John Adams: 'Bracketology' not an exact science

John Adams
Tennessee center Yemi Makanjuola (0), guard Quinton Chievous (31), guard Armani Moore (4) and forward Kenny Hall (20) look on as the Vols play Alabama late in the second half during the quarterfinal round of the 2013 SEC Men's Basketball Tournament at Bridgestone Arena in Nashville Friday, March 15, 2013. Alabama won 58-48 over Tennessee. (ADAM BRIMER/NEWS SENTINEL)

Photo by Adam Brimer

Tennessee center Yemi Makanjuola (0), guard Quinton Chievous (31), guard Armani Moore (4) and forward Kenny Hall (20) look on as the Vols play Alabama late in the second half during the quarterfinal round of the 2013 SEC Men's Basketball Tournament at Bridgestone Arena in Nashville Friday, March 15, 2013. Alabama won 58-48 over Tennessee. (ADAM BRIMER/NEWS SENTINEL)

Did Tennessee deserve to make the NCAA tournament?

See the results »

View previous polls »

There’s nothing cryptic about how to succeed in an NCAA basketball tournament. You survive and advance, we are told with numbing repetition.

How you get in the tournament is not so simple.

Expanding the field hasn’t changed that. And the whys regarding those final selections rarely produce clarity.

Tennessee was on the outside looking in when the 68-team tournament field was announced Sunday. But it was close enough to inclusion that CBS analyst Seth Davis asked the chairman of the NCAA tournament selection committee about its omission.

Mike Bobinski responded with compliments. The Vols were a prominent topic of conversation amidst the selection debate. Their strong finish — nine victories in their last 11 games — was commendable.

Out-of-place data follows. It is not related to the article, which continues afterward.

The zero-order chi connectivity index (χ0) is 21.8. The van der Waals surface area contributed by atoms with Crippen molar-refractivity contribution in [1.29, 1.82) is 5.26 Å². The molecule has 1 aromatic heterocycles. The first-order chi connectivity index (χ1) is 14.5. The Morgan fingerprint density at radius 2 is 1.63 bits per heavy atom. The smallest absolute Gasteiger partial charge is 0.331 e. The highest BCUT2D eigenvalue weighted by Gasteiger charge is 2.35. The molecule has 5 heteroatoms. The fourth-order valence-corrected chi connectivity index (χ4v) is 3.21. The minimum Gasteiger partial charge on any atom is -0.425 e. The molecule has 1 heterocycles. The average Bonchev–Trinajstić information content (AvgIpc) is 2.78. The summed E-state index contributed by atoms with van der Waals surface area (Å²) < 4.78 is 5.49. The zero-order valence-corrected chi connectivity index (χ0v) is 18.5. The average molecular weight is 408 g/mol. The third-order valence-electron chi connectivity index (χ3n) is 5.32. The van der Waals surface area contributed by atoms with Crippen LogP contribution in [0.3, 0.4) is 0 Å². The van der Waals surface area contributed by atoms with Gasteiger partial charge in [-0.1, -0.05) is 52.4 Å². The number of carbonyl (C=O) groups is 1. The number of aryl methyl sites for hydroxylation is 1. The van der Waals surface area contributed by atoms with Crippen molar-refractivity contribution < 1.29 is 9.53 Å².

But ...

The Vols didn’t win much on the road. Two losses to Ole Miss were damaging, he added, making you wonder if the Rebels and Vols were vying for a final at-large bid.

It’s hard to mount a passionate defense on UT’s behalf. It was 20-12 overall while playing in a conference that warranted little respect nationally. Moreover, it lost to Alabama, another bubble team, in the SEC tournament quarterfinals when it seemingly could have ended the NCAA debate in its favor.

However, if you deem the SEC a lower-class conference, should you grant Florida a No. 3 seed?

Missouri and Ole Miss were the only other SEC teams selected. And they were seeded ninth and 12th, respectively. But both beat Florida. So did Tennessee and Kentucky.

If Florida is a No. 3 seed, shouldn’t those teams have received more credit for beating them? In fact, the Vols’ RPI barely inched upward with a late-season victory over the Gators, who won the regular-season conference championship.

It’s also puzzling that Ole Miss could earn no better than a 12th seed. Never mind how unimpressive its non-conference schedule might have been. It went 26-8 and beat Florida on a neutral court to win the SEC tournament championship.

Oregon suffered the same fate out West. The Ducks (26-8) beat UCLA to win the Pac-12 tournament championship, and their conference placed four other teams in the NCAA tournament. Nonetheless, they’re a No. 12 seed.

Tennessee will tell you there are far worse outcomes than a 12th seed.

UT coach Cuonzo Martin seemed convinced the Vols would make the tournament, even after the loss to Alabama in the SEC tournament. And he wasn’t without supportive evidence.

The Vols beat third-seeded Florida, ninth-seeded Missouri and ninth-seeded Wichita State. They lost a one-point game to second-seeded Georgetown. Other losses include fifth-seeded Oklahoma State and sixth-seeded Memphis.